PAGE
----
Tobold's Blog
Thursday, May 21, 2015
Legacy websites and Chrome stopping to support plugins

Google decided that their browser Chrome should stop supporting plugins, especially the Microsoft Silverlight plugin, because well, it's from Microsoft and not from Google. A number of websites are affected by this. And while there are lot of sites with a lot more traffic, the one site where this affects me is the Wizards of the Coast D&D Insider archive with the 4th edition Dungeons & Dragons online tools.

I'm not quite certain why, but official computer and online tools for Dungeons & Dragons have always been a sad story. Usually you get a lot of promises for those tools when a new edition of D&D comes out, and then the whole plan falls apart and you get very little. That is what happened with the current 5th edition. For 4th edition, although the tools never lived up to the promises, at least WotC had two programs that worked quite well, a character creator, and a monster builder / database. And because my group like tactical combat and half of my players don't speak English and 5E isn't on offer in any other language, I am still using those online tools and pay a subscription for them.

But of course WotC isn't providing any new additions or support to the legacy website of D&D Insider. We can be happy enough they didn't shut it down yet. And as the tools work with Microsoft Silverlight, I now need to use Internet Explorer instead of Chrome. And I wonder how many other legacy sites there are out there that got created with plugins, and there is nobody to redo them in the new standard that Google is trying to impose on us. I would imagine that people are much more faithful to their preferred websites than to their preferred browser. If Chrome doesn't support your favorite websites any more, then goodbye Chrome! Google might well be shooting themselves in the foot with this more than hurting Microsoft.

While you can still enable plugin support with the hidden control panel, I think you're in the minority here. Apple has not relented on their ban on Flash, Microsoft doesn't support plugins either in Metro mode IE 10 or in the upcoming Edge. Internet security firms are campaigning against Java applets, and even Adobe is more and more opting to provide native support for Flash in desktop browsers. I think Firefox is the only holdout that still uses the plugin version of Flash.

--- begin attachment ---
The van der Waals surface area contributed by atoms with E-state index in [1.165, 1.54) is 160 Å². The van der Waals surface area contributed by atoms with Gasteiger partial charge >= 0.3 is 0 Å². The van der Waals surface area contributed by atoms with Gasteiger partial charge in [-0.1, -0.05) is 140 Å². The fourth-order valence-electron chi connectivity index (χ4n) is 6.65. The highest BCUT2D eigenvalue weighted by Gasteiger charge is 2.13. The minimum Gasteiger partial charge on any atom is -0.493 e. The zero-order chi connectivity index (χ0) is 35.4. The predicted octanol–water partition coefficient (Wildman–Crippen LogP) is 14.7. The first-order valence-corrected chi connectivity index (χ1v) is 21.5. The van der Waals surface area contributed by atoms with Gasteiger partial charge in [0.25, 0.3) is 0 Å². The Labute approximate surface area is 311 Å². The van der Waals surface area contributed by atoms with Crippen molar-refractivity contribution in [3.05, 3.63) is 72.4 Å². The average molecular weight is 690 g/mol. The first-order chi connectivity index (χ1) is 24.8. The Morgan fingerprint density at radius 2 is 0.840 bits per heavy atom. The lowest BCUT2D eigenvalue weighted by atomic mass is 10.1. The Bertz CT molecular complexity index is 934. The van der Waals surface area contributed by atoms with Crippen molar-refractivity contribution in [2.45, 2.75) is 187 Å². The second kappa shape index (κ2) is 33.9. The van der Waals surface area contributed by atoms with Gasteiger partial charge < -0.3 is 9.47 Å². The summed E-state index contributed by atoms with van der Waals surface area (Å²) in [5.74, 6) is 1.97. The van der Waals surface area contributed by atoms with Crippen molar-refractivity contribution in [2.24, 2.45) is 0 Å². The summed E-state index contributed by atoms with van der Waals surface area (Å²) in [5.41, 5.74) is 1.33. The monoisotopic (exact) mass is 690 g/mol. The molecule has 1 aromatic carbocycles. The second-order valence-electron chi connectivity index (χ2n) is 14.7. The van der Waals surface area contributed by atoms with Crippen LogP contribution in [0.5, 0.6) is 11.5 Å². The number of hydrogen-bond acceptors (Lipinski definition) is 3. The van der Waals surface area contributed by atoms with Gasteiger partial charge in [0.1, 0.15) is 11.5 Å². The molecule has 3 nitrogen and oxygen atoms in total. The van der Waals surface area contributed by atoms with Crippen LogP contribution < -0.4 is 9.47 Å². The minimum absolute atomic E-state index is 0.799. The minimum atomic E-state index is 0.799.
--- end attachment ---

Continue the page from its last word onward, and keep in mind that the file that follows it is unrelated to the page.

For some reason the workaround of enabling plugin support on the hidden flags panel didn't work for me. Maybe because I had uninstalled and reinstalled Silverlight.
The short answer on why the online tools suck is that the online tools are free and the staff at an RPG company are english majors, not programmers.

Kind of a bold move to make it harder to use Silverlight on Chrome. Amazon and Netflix both use it. Lot of confused people are going to hop browsers rather than figure that out. I hope they have a better reason that trying to hurt Microsoft, because that's the kind of thing that backfires when there's a ton of essentially identical free replacements out there. Especially with a resource hog like Chrome.
The main reason is that plugins are huge attack vectors. They are not sandboxed nearly as well as Javascript is, so an attacker can compromise a popular site (or even better, an ad network) and use a vulnerability in a popular plugin to run code on millions of home computers. In many cases, they don't even need to do an additional privilege escalation attack afterwards; the user's own privileges are more than enough to snatch credit card details, show ads, send spam or participate in DDOS attacks.
Not sure about Amazon, but Netflix reacted by dropping Silverlight and using a Chrome-compatible solution.
I quit to firefox a few weeks ago, when they decided that Unity wouldn't work in chrome anymore...

A few decades ago, everyone was up in arms against Microsoft because of their monopoly, but now everyone seems to be OK with the GAFA (Google, Apple, Facebook, Amazon)... Go figure...
You can enable the npapi flag and that sometimes helps to allow things to run also. Typing chrome://flags/#enable-npapi in the address bar takes you right to it.

Then from there chrome://plugins and check the "always allow" box next to any plug-in that you want to run.

It's been working so far here at work, anyway. We've started using Silverlight a lot more for various web portals, and our time-card site has used java since forever, so.... we might be moving to using firefox as our main browser anymore. theoretically we're still officially an IE9 shop, but most everyone uses Chrome anymore anyway.
I don't know why Google always gets a pass on this kind of stuff compared to the hate Microsoft gets. MS were always a pretty benevolent dictator as far as the consumer was concerned.
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